During the probate of Victor Friedman’s estate, Dennis and Libby Friedman filed a petition accusing Jo Ann Friedman of elder abuse against Victor, which would have prevented Jo Ann from inheriting from the estate. A special administrator investigated the claim and found that there was no basis for the elder abuse claim. The Court ordered Dennis and Libby to pay the costs of the investigation from their share of the estate. Dennis appealed on behalf of Libby and himself.
On appeal, the Arizona Appeals Court held Dennis did not have standing to appeal on behalf of Libby because he was not aggrieved by the judgment against her. Dennis argued he was aggrieved by the judgment against Libby, because Libby and he had agreed to share attorneys’ fees, and if Libby received less money from the estate, she would be less able to contribute to the attorneys’ fees. The Court held the judgment against Libby affected Dennis only indirectly due to the separate agreement concerning fees, and that a party cannot make an argument on a non-appealing party’s behalf.
The Court then held the probate Court may have erred in ordering the costs of the investigation to be paid from Dennis and Libby’s share of the estate. Balancing the probate code’s interest in efficiently administering estates with the public policy of encouraging good faith inquiries into cases of elder abuse, the Court held an heir is only required to pay the costs of an elder abuse investigation if the heir raised the issue with malice. Malice requires the primary purpose in raising the elder abuse claim was other than to protect the adult or the estate. The Court’s reasoning was bolstered by A.R.S. § 46-453(A), which immunizes reporters of elder abuse from civil liability, unless they acted with malice. Accordingly, the Court remanded the case to determine if Dennis and Libby acted with malice in reporting the elder abuse claim.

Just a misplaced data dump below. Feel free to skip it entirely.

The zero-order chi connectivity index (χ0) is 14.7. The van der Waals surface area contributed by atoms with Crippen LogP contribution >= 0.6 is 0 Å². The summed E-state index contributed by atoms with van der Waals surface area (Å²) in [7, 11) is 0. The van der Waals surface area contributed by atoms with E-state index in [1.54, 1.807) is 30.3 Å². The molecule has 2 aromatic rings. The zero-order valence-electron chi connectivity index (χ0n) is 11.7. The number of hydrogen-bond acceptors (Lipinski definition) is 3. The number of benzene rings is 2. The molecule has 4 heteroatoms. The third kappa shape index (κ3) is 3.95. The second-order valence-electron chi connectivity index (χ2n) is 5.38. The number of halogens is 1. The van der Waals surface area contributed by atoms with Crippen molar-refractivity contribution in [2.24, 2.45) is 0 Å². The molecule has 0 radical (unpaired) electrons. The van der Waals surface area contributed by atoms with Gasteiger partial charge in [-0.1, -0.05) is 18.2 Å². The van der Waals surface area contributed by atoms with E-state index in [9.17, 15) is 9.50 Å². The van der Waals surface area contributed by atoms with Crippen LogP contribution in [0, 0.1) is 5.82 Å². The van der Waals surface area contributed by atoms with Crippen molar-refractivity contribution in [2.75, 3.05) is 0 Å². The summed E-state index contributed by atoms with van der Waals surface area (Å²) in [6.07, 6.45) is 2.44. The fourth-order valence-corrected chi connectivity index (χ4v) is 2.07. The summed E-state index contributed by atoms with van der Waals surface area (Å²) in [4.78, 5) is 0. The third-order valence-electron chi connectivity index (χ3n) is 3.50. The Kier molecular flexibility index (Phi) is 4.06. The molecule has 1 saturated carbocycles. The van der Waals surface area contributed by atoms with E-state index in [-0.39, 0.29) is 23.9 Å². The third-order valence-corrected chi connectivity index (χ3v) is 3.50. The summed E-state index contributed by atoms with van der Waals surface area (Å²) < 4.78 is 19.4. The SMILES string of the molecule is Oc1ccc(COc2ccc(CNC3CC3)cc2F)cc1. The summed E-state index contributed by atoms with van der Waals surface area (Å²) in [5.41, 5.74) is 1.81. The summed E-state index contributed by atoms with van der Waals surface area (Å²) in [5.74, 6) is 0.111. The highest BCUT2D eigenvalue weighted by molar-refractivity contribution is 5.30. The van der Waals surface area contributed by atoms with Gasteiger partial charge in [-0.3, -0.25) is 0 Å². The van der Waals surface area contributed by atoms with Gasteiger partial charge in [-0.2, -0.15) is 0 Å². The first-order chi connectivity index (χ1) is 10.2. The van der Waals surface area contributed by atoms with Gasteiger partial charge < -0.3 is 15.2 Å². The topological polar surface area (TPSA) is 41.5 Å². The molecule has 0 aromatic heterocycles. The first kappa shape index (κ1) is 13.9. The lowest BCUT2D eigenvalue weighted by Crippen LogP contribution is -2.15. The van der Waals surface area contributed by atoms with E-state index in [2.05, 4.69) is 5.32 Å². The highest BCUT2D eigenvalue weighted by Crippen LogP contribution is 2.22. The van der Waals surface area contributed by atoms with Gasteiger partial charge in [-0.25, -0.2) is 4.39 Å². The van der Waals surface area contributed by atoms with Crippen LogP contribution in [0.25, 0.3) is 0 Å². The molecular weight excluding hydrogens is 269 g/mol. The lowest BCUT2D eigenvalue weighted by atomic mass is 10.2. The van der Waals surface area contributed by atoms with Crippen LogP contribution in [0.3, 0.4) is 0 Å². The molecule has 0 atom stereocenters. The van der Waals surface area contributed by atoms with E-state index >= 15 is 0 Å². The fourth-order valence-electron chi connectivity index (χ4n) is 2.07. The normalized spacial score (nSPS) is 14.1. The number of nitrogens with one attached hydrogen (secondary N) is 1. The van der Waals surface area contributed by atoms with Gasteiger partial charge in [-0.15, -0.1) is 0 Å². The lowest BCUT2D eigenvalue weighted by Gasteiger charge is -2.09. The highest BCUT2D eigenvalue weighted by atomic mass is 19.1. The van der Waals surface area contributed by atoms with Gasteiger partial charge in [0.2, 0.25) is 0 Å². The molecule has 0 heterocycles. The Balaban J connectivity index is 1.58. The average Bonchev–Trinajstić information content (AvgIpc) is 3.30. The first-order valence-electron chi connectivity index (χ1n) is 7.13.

Finally, the Court held both Dennis and Libby would be entitled to relief from costs if they did not act with malice, even though Libby did not join in the appeal. Although the general rule requires a party to join in an appeal in order to benefit from it, the Court borrowed an exception from other states that allows the Court to extend an appellate ruling to benefit a non-appealing party if justice so requires. The Court believed justice required an exception in this case, because both Dennis and Libby were in an identical position.
Judge Kessler authored the opinion, with Presiding Judge Brown and Judge Winthrop Concurring.